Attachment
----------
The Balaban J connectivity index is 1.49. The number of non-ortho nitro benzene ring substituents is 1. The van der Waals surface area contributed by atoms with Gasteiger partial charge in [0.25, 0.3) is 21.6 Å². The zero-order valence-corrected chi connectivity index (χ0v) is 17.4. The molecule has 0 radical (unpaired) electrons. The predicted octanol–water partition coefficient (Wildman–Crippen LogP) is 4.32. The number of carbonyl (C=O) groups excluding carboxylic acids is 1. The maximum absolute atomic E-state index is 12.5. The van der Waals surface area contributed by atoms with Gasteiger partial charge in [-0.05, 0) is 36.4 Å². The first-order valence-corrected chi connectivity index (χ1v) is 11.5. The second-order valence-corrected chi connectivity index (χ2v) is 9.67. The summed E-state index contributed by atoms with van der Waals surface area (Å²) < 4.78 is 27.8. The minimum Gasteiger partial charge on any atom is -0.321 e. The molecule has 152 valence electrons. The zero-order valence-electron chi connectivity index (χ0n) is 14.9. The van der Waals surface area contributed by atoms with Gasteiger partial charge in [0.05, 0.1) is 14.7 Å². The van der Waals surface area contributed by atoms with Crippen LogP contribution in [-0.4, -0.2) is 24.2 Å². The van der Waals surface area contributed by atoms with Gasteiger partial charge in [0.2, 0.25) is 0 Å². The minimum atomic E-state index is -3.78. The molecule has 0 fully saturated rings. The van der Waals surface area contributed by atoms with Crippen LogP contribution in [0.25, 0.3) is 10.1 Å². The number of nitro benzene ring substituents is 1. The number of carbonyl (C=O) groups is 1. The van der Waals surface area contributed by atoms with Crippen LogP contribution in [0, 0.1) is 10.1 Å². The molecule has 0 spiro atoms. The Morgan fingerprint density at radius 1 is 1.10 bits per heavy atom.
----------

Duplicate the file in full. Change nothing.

The Balaban J connectivity index is 1.49. The number of non-ortho nitro benzene ring substituents is 1. The van der Waals surface area contributed by atoms with Gasteiger partial charge in [0.25, 0.3) is 21.6 Å². The zero-order valence-corrected chi connectivity index (χ0v) is 17.4. The molecule has 0 radical (unpaired) electrons. The predicted octanol–water partition coefficient (Wildman–Crippen LogP) is 4.32. The number of carbonyl (C=O) groups excluding carboxylic acids is 1. The maximum absolute atomic E-state index is 12.5. The van der Waals surface area contributed by atoms with Gasteiger partial charge in [-0.05, 0) is 36.4 Å². The first-order valence-corrected chi connectivity index (χ1v) is 11.5. The second-order valence-corrected chi connectivity index (χ2v) is 9.67. The summed E-state index contributed by atoms with van der Waals surface area (Å²) < 4.78 is 27.8. The minimum Gasteiger partial charge on any atom is -0.321 e. The molecule has 152 valence electrons. The zero-order valence-electron chi connectivity index (χ0n) is 14.9. The van der Waals surface area contributed by atoms with Gasteiger partial charge in [0.05, 0.1) is 14.7 Å². The van der Waals surface area contributed by atoms with Crippen LogP contribution in [-0.4, -0.2) is 24.2 Å². The van der Waals surface area contributed by atoms with Gasteiger partial charge in [0.2, 0.25) is 0 Å². The minimum atomic E-state index is -3.78. The molecule has 0 fully saturated rings. The van der Waals surface area contributed by atoms with Crippen LogP contribution in [0.25, 0.3) is 10.1 Å². The number of nitro benzene ring substituents is 1. The number of carbonyl (C=O) groups is 1. The van der Waals surface area contributed by atoms with Crippen LogP contribution in [0, 0.1) is 10.1 Å². The molecule has 0 spiro atoms. The Morgan fingerprint density at radius 1 is 1.10 bits per heavy atom.